The Republican Presidential Primary and Its Discontents

As the corporate-sponsored clown and puppet show known as the Republican presidential primary race lumbers forward, perhaps we can take comfort in the fact that we will not be subjected to a comparable spectacle by the Democrats.  Moreover, the exclusionary character of the contest may well produce a number of worthwhile third party and independent candidates for the presidency.  The Daily Caller reports that Gary Johnson may seek the Libertarian Party's nomination for president and Buddy Roemer may go Independent or seek the nomination in the Americans Elect online primary.  On Gary Johnson:
Long excluded from the Republican presidential debates, former New Mexico Governor Gary Johnson is now seriously considering a third party run for president in 2012. . . . 
Faced with either continuing his quixotic run for the Republican nomination, launching a third party effort, or just giving up, Johnson now says he has been receiving overtures from the Libertarian Party, which will be on the ballot in all 50 states next year.
“One thing I would make clear is that, if I did decide [to seek the Libertarian nomination], that’s nothing that’s pre-ordained,” Johnson told TheDC. “That’s something that I would have to go out and work for. And I would do just that, I would go out and work for that.”
On Buddy Roemer:
In an ideal world, Republican presidential candidate and former Louisiana Gov. Buddy Roemer would like Senator Joe Lieberman as his running mate, but the Connecticut senator is not necessarily on the same page.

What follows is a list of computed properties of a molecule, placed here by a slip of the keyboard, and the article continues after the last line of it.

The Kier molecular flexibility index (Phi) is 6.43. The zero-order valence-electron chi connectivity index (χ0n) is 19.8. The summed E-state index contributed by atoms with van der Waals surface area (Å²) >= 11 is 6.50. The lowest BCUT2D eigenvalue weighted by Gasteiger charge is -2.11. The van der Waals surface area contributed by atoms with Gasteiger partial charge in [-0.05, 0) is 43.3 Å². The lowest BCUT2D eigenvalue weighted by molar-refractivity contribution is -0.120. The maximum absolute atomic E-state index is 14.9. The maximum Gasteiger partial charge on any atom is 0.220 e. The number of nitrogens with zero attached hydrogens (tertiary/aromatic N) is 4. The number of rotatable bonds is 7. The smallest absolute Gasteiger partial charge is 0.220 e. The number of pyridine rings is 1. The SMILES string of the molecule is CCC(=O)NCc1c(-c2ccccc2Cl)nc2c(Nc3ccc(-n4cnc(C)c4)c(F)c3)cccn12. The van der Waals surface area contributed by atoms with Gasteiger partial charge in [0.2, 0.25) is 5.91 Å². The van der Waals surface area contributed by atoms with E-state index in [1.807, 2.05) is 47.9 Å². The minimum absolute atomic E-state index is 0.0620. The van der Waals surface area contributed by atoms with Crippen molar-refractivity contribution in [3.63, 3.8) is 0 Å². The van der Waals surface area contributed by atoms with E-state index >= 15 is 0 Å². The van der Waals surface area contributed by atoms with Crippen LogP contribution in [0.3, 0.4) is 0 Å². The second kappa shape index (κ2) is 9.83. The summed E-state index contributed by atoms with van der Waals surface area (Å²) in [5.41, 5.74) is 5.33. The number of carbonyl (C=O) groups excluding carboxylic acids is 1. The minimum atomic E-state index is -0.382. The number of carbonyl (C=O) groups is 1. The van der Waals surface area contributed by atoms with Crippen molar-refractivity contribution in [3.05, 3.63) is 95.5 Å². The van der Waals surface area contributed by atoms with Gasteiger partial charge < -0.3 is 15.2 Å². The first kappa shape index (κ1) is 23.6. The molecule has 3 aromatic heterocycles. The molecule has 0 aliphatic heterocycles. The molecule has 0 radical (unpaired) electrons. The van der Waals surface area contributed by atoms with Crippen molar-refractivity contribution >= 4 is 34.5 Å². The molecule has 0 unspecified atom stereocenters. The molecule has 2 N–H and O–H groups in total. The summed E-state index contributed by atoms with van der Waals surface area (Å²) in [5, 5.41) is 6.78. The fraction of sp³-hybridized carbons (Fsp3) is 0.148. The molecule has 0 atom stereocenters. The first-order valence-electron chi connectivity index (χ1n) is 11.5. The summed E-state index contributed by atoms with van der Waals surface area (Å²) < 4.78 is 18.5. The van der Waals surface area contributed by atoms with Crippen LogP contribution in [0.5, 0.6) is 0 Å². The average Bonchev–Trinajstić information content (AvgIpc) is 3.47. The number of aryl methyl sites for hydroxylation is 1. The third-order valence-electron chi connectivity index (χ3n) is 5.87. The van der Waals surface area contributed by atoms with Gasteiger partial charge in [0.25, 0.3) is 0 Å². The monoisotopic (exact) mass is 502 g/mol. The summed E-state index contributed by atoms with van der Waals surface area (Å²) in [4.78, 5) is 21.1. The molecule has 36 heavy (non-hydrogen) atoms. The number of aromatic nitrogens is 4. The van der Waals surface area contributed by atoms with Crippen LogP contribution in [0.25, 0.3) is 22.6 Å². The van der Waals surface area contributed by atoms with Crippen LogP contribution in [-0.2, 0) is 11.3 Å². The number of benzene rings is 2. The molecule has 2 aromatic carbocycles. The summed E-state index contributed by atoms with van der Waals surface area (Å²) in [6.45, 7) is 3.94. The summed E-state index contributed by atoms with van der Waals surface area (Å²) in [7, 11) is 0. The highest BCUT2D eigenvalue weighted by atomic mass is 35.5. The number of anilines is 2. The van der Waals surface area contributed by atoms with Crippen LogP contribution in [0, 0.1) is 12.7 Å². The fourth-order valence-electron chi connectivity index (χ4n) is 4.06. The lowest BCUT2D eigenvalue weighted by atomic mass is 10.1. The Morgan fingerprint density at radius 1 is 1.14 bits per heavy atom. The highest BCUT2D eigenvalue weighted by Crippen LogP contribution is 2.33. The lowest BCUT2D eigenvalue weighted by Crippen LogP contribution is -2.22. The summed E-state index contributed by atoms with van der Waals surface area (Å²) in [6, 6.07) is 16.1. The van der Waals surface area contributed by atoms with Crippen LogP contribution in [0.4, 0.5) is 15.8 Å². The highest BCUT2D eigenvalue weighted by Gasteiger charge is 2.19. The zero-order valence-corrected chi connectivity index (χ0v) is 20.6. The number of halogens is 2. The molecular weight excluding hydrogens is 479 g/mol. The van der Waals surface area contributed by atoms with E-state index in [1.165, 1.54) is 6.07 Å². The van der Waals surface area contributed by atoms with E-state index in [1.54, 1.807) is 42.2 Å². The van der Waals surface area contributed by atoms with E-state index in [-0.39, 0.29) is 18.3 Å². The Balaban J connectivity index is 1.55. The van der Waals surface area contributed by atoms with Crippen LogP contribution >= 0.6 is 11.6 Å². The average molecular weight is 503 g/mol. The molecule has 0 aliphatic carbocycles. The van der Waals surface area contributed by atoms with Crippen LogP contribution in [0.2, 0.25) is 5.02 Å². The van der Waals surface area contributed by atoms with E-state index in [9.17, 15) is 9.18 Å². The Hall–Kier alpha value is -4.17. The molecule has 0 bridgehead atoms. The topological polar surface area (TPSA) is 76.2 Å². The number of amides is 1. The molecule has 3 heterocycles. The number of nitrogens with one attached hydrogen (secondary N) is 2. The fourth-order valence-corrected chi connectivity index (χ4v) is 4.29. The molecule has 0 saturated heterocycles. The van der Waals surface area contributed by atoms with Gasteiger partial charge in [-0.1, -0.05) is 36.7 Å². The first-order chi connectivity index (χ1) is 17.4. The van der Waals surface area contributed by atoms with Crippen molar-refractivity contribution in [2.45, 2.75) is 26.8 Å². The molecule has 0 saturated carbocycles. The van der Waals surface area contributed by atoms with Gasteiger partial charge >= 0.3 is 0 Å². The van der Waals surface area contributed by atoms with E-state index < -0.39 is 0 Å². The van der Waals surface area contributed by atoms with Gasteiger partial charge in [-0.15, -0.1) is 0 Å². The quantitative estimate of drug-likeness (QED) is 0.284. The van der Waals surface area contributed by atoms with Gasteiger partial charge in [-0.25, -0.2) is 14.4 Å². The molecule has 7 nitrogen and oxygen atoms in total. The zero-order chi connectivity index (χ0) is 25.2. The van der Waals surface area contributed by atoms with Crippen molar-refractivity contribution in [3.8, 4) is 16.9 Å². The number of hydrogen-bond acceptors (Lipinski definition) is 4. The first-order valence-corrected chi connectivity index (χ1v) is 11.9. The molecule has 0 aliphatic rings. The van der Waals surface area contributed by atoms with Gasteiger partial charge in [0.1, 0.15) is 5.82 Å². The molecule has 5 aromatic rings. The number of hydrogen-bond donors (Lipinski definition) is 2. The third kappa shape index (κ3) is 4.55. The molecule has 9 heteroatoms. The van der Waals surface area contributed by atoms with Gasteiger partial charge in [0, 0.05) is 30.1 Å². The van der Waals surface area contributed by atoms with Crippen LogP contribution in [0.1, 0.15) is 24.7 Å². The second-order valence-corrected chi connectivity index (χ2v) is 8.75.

“Senator Joe Lieberman’s reputation as a reformer and a man of integrity is unrivaled in American politics. He is unequivocally my first choice for a Vice Presidential running mate,” said Roemer in the statement.

The two men’s differing party affiliations — Roemer is a Republican, Lieberman is an independent and formerly a Democrat, seems to actually be something Roemer sees as a plus. For one thing, he touted their shared history of switching parties — Roemer served as a Democratic congressman, and then switched to the Republican Party midway through his gubernatorial reign . . .
If Roemer did decide to go after the Americans Elect nomination, he could continue to run in the Republican primary, which Roemer would certainly do at least through New Hampshire, where, in Sierra’s words, the campaign is “going all out.”  Roemer has actually moved to New Hampshire for the election, and as soon as his campaign qualifies for matching funds, they will make ad buys in the first-in-the-nation primary state. “I think they kind of compliment each other,” said Sierra of the Americans Elect nomination and the Republican nomination.
Like the Democrats, the Republican Party is fundamentally opposed to constitutional government and the basic rights and liberties it is meant to protect, as evidenced by their full-throated support for the global warfare and corporate welfare state.  Johnson's libertarianism and Roemer's moderatism have no place in either of the major parties. 

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